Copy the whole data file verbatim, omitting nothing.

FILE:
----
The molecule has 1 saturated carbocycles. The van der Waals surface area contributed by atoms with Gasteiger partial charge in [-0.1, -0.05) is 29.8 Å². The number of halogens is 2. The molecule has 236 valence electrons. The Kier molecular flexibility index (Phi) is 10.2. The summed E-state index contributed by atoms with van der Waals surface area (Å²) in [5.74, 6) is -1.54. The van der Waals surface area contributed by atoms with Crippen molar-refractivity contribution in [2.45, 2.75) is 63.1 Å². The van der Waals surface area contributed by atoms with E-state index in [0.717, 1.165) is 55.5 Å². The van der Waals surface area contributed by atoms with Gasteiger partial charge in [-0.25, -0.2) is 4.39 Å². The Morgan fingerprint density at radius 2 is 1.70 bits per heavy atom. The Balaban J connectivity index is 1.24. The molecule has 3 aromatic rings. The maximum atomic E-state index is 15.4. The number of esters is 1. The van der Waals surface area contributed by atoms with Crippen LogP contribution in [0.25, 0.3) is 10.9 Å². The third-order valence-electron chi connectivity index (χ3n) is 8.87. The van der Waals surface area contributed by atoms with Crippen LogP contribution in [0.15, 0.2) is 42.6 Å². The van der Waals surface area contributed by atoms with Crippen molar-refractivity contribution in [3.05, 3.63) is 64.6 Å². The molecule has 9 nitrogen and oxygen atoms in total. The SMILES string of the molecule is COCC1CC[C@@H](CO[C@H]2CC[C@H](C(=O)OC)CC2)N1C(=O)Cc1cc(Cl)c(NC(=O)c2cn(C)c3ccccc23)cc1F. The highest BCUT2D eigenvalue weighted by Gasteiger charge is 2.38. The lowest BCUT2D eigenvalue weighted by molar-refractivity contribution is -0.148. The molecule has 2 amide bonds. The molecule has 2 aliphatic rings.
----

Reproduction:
The molecule has 1 saturated carbocycles. The van der Waals surface area contributed by atoms with Gasteiger partial charge in [-0.1, -0.05) is 29.8 Å². The number of halogens is 2. The molecule has 236 valence electrons. The Kier molecular flexibility index (Phi) is 10.2. The summed E-state index contributed by atoms with van der Waals surface area (Å²) in [5.74, 6) is -1.54. The van der Waals surface area contributed by atoms with Crippen molar-refractivity contribution in [2.45, 2.75) is 63.1 Å². The van der Waals surface area contributed by atoms with E-state index in [0.717, 1.165) is 55.5 Å². The van der Waals surface area contributed by atoms with Gasteiger partial charge in [-0.25, -0.2) is 4.39 Å². The Morgan fingerprint density at radius 2 is 1.70 bits per heavy atom. The Balaban J connectivity index is 1.24. The molecule has 3 aromatic rings. The maximum atomic E-state index is 15.4. The number of esters is 1. The van der Waals surface area contributed by atoms with Crippen LogP contribution in [0.25, 0.3) is 10.9 Å². The third-order valence-electron chi connectivity index (χ3n) is 8.87. The van der Waals surface area contributed by atoms with Crippen LogP contribution in [0.15, 0.2) is 42.6 Å². The van der Waals surface area contributed by atoms with Crippen molar-refractivity contribution in [3.05, 3.63) is 64.6 Å². The molecule has 9 nitrogen and oxygen atoms in total. The SMILES string of the molecule is COCC1CC[C@@H](CO[C@H]2CC[C@H](C(=O)OC)CC2)N1C(=O)Cc1cc(Cl)c(NC(=O)c2cn(C)c3ccccc23)cc1F. The highest BCUT2D eigenvalue weighted by Gasteiger charge is 2.38. The lowest BCUT2D eigenvalue weighted by molar-refractivity contribution is -0.148. The molecule has 2 amide bonds. The molecule has 2 aliphatic rings.